FOR all the craft of Nicolas Anelka, graft of Emile Heskey and guile of Jari Litmanen, Liverpool resemble only pretenders to the Premiership title when shorn of the shooting star that is Michael Owen. Liverpool had their chances and plenty of possession but without Owen at St Mary's last night, they lacked the requisite cutting edge to trouble Gordon Strachan's sprightly Southampton.
This victory was no fluke; Southampton were well-organised, well-motivated and always looked likely to make openings, particularly via the flanks. James Beattie converted the first, a 62nd-minute penalty bringing him an 11th goal of the season, before John Arne Riise headed in an own goal - his first touch since arriving from the bench.
As well as tempering Liverpool's championship ambitions, this triumph catapulted Strachan's side up the table and put them in a highly competitive mood for the visit of Manchester United on Sunday. With Beattie, Marian Pahars, Wayne Bridge and Paul Jones in this sort of vibrant form, the champions will need to tread carefully.
Beattie's goal, when it came after 62 minutes, had not been unexpected. Southampton had exuded menacing movement, particularly when their full-backs and midfielders broke forward, and when the fast-moving Matt Oakley was brought down by Sami Hyypia, Beattie made no mistake from the spot.
This was confirmation of a more incisive approach by Southampton, who had hinted at a genuine forward threat in the opening half but not delivered. For all Southampton's brimming confidence in possession, particularly when Bridge or Pahars were raiding forward, the best chances of a scoreless but not unattractive first half had fallen to Liverpool.
Anelka, all sleek panther movement down the channels, was a constant threat on the counter, the Frenchman peeling away to the right and then chasing the ball slid down the corridors by his team-mates.
With Owen unable to shake off an ankle problem, the attacking onus rested on Anelka's shoulders, although Heskey arrived shortly before the hour while Litmanen buzzed around brightly in the no-man's land between midfield and attack.
The Finn created the half's most promising moment in the 36th minute, heading the ball into the path of Anelka, whose meaty right-footed volley was tipped over by Paul Jones, Southampton's keeper.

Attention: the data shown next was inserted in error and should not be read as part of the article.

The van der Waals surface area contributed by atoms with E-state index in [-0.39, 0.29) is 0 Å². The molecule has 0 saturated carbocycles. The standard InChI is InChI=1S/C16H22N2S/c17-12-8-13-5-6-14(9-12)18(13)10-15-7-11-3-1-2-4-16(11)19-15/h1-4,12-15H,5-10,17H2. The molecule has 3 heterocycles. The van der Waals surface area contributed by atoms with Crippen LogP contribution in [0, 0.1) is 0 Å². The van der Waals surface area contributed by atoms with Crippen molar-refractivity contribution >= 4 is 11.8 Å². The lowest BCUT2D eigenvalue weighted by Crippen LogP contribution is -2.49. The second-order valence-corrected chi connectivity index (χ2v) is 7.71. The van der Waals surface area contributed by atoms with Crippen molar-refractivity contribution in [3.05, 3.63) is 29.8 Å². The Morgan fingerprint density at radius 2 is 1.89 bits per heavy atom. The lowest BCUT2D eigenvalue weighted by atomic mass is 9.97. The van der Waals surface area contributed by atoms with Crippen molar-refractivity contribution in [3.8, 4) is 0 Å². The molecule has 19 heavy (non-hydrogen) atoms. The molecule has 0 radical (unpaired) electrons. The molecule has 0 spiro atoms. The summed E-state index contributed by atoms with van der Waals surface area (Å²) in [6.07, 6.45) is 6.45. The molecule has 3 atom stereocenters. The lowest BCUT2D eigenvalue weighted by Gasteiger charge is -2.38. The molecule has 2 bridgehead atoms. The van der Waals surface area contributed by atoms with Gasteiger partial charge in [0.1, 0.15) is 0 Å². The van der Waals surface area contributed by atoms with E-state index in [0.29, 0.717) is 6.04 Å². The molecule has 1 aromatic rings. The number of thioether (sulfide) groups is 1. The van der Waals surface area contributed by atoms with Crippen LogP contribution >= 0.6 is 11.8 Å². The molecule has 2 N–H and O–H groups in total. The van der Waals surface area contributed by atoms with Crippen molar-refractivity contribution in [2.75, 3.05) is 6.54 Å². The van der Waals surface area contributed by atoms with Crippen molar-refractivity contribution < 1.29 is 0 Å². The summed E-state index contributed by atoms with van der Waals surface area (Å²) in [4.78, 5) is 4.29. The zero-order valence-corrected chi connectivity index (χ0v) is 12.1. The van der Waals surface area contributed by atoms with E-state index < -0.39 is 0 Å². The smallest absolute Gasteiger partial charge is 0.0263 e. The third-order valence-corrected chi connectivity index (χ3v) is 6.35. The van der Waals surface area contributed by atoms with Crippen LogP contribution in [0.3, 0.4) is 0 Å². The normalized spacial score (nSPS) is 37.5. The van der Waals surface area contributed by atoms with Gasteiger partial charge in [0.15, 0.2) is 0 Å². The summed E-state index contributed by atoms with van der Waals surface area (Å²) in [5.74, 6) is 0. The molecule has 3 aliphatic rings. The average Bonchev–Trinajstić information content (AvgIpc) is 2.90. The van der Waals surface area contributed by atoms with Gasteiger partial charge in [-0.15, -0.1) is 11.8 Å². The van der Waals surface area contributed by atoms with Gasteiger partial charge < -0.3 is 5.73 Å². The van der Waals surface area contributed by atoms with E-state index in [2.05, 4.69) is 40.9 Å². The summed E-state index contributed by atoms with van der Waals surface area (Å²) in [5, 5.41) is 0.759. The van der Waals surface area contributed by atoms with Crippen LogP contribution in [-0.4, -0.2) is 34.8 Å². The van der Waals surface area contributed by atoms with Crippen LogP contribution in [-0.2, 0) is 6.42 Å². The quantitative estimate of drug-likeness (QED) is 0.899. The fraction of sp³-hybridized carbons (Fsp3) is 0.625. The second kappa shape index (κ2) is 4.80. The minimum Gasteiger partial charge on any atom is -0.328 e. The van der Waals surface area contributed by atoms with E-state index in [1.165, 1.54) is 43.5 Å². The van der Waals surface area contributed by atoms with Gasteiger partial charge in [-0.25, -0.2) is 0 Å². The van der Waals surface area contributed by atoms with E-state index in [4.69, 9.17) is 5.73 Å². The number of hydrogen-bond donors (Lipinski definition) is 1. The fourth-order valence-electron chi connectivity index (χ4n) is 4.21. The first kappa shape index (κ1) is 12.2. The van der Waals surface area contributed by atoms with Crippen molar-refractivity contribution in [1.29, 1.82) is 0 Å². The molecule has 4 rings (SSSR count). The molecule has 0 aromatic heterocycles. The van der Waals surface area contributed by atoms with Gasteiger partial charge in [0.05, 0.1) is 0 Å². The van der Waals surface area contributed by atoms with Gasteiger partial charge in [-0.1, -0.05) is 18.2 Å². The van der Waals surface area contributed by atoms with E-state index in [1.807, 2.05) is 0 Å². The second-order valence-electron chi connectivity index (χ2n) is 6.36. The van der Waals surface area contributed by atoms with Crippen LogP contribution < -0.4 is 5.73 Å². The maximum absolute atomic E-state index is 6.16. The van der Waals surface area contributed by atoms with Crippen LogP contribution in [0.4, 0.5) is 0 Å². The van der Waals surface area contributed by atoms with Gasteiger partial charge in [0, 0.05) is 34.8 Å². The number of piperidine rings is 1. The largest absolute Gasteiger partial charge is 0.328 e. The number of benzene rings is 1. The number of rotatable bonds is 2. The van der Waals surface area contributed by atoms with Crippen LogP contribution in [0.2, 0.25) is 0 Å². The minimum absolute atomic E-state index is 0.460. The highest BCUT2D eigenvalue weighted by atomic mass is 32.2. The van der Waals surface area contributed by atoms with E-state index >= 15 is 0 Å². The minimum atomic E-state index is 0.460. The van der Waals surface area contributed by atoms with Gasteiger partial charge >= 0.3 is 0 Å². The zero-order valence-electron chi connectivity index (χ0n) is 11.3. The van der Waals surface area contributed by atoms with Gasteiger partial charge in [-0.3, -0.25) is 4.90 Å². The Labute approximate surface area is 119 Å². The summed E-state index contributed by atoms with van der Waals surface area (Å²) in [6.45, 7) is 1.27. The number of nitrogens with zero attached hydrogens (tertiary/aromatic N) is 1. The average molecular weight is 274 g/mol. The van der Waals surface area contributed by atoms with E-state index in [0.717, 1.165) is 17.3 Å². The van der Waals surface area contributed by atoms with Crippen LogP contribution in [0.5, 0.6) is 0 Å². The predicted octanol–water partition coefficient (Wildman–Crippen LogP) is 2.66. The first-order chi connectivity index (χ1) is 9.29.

Anelka seems to have developed the more creative elements of his game since he was last espied on these shores, acting the fleet-footed finisher for Arsenal. Perhaps he has become even more team-minded, a possibility that will surprise his erstwhile club-mates at Highbury, but Anelka certainly appeared eager to bring colleagues into play at St Mary's.
Just before the half-hour, Anelka muscled past Paul Williams to set up Litmanen, whose shot was deflected over. Litmanen himself had played the architect minutes before when he combined with Vladimir Smicer to fashion an opening for Danny Murphy, whose goalbound drive was blocked by Claus Lundekvam.
Yet Liverpool were lacking a cutting edge and also a strong physical presence in midfield so after 58 minutes Phil Thompson removed the ineffectual Smicer for Heskey, who galloped on to assume the left-midfield responsibilities.
Liverpool never exuded complete security at the back against Strachan's brisk-passing side, as was eventually seen in the second half. His managerial philosophy influenced by his productive days on the wing, Strachan remains committed to width and Bridge certainly stretched visitors who have coveted the Under-21 full-back's skills in the past.
In central midfield, Anders Svensson kept attacks ticking over with short, simple passes. Pahars was also impressing, either linking up with midfielders, breaking forward himself or looking to feed off Beattie's knockdowns.
Pahars saw a shot blocked and Paul Telfer's follow-up held by Jerzy Dudek. Southampton were refusing to be overawed by Liverpool's galaxy of stars, who were constantly hustled by Strachan's hard-working players.
Despite the introduction of Heskey, it was Southampton who almost scored but Chris Marsden's close-range effort was stopped by Dudek. But when Oakley was clearly caught by Hyypia, Beattie swept Southampton ahead.
Worse soon befell Liverpool. When Marsden teased the ball down the left, Pahars sprinted on and scooped over a huge cross which poor Riise headed up and over Dudek.
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